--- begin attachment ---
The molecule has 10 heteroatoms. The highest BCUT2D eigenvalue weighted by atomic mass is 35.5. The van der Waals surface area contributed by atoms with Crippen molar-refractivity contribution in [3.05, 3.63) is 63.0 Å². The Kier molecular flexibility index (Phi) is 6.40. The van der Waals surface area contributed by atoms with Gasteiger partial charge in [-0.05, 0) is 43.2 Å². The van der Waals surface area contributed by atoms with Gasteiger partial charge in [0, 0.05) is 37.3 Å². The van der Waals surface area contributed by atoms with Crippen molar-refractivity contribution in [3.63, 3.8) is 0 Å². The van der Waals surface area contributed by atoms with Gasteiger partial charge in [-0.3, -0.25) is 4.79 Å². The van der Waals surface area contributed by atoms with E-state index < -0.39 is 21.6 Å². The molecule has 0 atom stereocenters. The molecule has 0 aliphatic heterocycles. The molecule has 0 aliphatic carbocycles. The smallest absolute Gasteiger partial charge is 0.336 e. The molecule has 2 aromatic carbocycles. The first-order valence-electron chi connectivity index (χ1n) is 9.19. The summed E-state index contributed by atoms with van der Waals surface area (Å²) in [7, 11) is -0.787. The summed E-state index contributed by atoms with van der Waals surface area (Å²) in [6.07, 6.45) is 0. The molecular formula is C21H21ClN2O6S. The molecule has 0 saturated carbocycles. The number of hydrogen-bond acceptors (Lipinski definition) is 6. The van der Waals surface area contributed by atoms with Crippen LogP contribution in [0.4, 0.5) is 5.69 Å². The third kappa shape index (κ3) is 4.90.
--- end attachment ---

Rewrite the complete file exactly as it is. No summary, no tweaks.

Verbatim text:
The molecule has 10 heteroatoms. The highest BCUT2D eigenvalue weighted by atomic mass is 35.5. The van der Waals surface area contributed by atoms with Crippen molar-refractivity contribution in [3.05, 3.63) is 63.0 Å². The Kier molecular flexibility index (Phi) is 6.40. The van der Waals surface area contributed by atoms with Gasteiger partial charge in [-0.05, 0) is 43.2 Å². The van der Waals surface area contributed by atoms with Gasteiger partial charge in [0, 0.05) is 37.3 Å². The van der Waals surface area contributed by atoms with Crippen molar-refractivity contribution in [3.63, 3.8) is 0 Å². The van der Waals surface area contributed by atoms with Gasteiger partial charge in [-0.3, -0.25) is 4.79 Å². The van der Waals surface area contributed by atoms with E-state index < -0.39 is 21.6 Å². The molecule has 0 atom stereocenters. The molecule has 0 aliphatic heterocycles. The molecule has 0 aliphatic carbocycles. The smallest absolute Gasteiger partial charge is 0.336 e. The molecule has 2 aromatic carbocycles. The first-order valence-electron chi connectivity index (χ1n) is 9.19. The summed E-state index contributed by atoms with van der Waals surface area (Å²) in [7, 11) is -0.787. The summed E-state index contributed by atoms with van der Waals surface area (Å²) in [6.07, 6.45) is 0. The molecular formula is C21H21ClN2O6S. The molecule has 0 saturated carbocycles. The number of hydrogen-bond acceptors (Lipinski definition) is 6. The van der Waals surface area contributed by atoms with Crippen LogP contribution in [0.4, 0.5) is 5.69 Å². The third kappa shape index (κ3) is 4.90.